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Ambulance vote stuns audience

With a framed photograph of her son clamped under her arm, Cynthia McMahon-Cino stepped up to the podium Friday night to express her views about the county's ambulance service to the Board of Commissioners.

She said in November 1991 her son, John, had to be flown to Tampa General Hospital after a severe automobile accident and the chief of pediatric surgery told the family it was a miracle the boy didn't die at the scene.

"The care that my son received from the paramedics who treated him was so good that he lived," she said, holding the portrait up high, "and he'll graduate from high school this year.

"When you talk about ambulance service, you're talking about human lives. Don't sell our county short by signing with this private company trying to save a few dollars. Please stick with our hometown ambulance service."

Cino was one of many residents who urged the Board of Commissioners not to negotiate a contract for private ambulance service with Florida Regional Emergency Medical Services. They asked commissioners to stop the negotiations for private service and explore ways to improve the existing service.

Residents who attended the public hearing at Curtis Peterson Auditorium were shocked when commissioners voted 4-1 to negotiate a contract with Florida Regional that would privatize the county's ambulance service.

"I do not believe I've seen sufficient evidence to show that the quality of service would be lowered by going private," Commissioner Brad Thorpe said. "I do believe it's time for a change."

Chairman Frank Schiraldi said he had talked to people in Lake, Sumter and Hernando counties about the service Florida Regional was providing, and he had heard few complaints.

"I cannot in good conscience turn my back on a savings of $1.6-million," Schiraldi said. "My biggest concern is the quality of service, and I have seen nothing that would convince me it would suffer."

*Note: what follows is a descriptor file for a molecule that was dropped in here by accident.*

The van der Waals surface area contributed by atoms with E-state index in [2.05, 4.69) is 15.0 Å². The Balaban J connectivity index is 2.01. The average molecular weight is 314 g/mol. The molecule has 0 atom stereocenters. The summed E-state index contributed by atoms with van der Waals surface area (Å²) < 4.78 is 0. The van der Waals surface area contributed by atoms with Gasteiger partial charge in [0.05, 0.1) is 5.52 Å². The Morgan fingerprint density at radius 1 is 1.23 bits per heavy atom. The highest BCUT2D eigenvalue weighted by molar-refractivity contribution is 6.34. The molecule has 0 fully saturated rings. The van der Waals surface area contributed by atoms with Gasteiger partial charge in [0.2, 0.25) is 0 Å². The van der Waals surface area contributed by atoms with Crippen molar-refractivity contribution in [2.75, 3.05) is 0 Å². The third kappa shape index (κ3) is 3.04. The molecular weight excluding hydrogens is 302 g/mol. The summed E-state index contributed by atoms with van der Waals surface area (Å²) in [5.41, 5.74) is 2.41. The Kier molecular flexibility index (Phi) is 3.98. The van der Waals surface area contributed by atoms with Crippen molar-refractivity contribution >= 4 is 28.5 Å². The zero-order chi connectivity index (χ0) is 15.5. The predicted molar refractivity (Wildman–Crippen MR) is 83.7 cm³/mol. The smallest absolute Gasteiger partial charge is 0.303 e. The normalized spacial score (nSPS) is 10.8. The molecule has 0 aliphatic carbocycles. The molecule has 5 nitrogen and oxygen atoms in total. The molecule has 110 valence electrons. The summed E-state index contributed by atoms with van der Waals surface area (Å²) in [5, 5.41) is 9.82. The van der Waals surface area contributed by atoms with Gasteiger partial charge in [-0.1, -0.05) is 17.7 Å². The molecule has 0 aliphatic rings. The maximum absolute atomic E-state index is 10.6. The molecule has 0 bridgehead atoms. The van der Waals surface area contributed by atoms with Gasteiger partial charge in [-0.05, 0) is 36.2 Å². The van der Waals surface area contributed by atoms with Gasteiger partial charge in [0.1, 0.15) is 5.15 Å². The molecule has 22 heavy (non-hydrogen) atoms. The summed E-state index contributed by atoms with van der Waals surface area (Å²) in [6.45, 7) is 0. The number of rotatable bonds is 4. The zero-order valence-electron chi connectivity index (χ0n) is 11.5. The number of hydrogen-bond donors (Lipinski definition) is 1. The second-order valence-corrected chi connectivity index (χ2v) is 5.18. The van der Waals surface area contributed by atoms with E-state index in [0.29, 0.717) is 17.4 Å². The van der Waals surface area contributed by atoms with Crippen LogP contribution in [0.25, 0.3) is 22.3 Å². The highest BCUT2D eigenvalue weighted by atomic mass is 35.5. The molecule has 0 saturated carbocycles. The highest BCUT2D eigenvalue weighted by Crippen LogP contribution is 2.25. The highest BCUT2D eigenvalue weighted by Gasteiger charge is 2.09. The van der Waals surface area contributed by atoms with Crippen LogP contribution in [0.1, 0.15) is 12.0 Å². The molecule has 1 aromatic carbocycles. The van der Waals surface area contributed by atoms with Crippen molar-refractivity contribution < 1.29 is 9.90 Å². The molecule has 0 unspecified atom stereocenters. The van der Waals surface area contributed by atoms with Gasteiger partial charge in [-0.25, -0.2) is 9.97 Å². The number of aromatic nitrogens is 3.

Commissioner Gary Bartell cast the only vote against private ambulance service. He received wild applause for taking the lone stand against privatization.

"I believe Florida Regional could do the job, but in my heart I believe we should look within our own system to make improvements before we look outside. And for that reason, I will have to oppose negotiating with this private firm."

Florida Regional representatives gave a slide presentation and showed a short film that highlighted the company's advantages.

Florida Regional representative Bill Compton said if his company were allowed to handle the ambulance service, it would protect the jobs of current ambulance employees, provide more protection and lower the county's costs. Compton said privatization also would allow the county to have no liability, yet the county still would retain local control.

"Our whole intent here is to make your system better than it is," Compton said. "The word change is very difficult. The fear of the unknown is very difficult."

County EMS supervisor Kevin Mulligan was the most vocal opponent of privatization. He said the total savings would amount to only $3.28 per household and that Florida Regional is only concerned about making money.

Mulligan argued that going private might slightly lower people's tax bills, but that Florida Regional would overcharge citizens for gloves, drugs, neck braces and other items people now receive free.

"I urge you to listen to the 2,700 people who signed a petition to keep EMS intact and reject the Florida Regional bid," Mulligan said. "You have 40 employees who will help you make improvements to make the system better."

Dr. Robert Arrington, director of the emergency department at Citrus Memorial Hospital, spoke in favor of the current system.

"I've been a physician for 20 years, with 1{ years at Citrus Memorial Hospital," he told the commissioners. "I've dealt with many EMS services and Citrus County's is the best.

"I can't speak about financial matters, but the medical care they provide is the best. I urge the commissioners not to accept a lesser quality of ambulance service in the name of economy."

Dr. William Leonard, an emergency room physician at Seven Rivers Community Hospital and assistant medical director of EMS, also opposed privatizing.

"I don't think money is a solution," Leonard said. "We have a fine system and if we need to save money, there are ways to do it in our own system. We don't need to go private."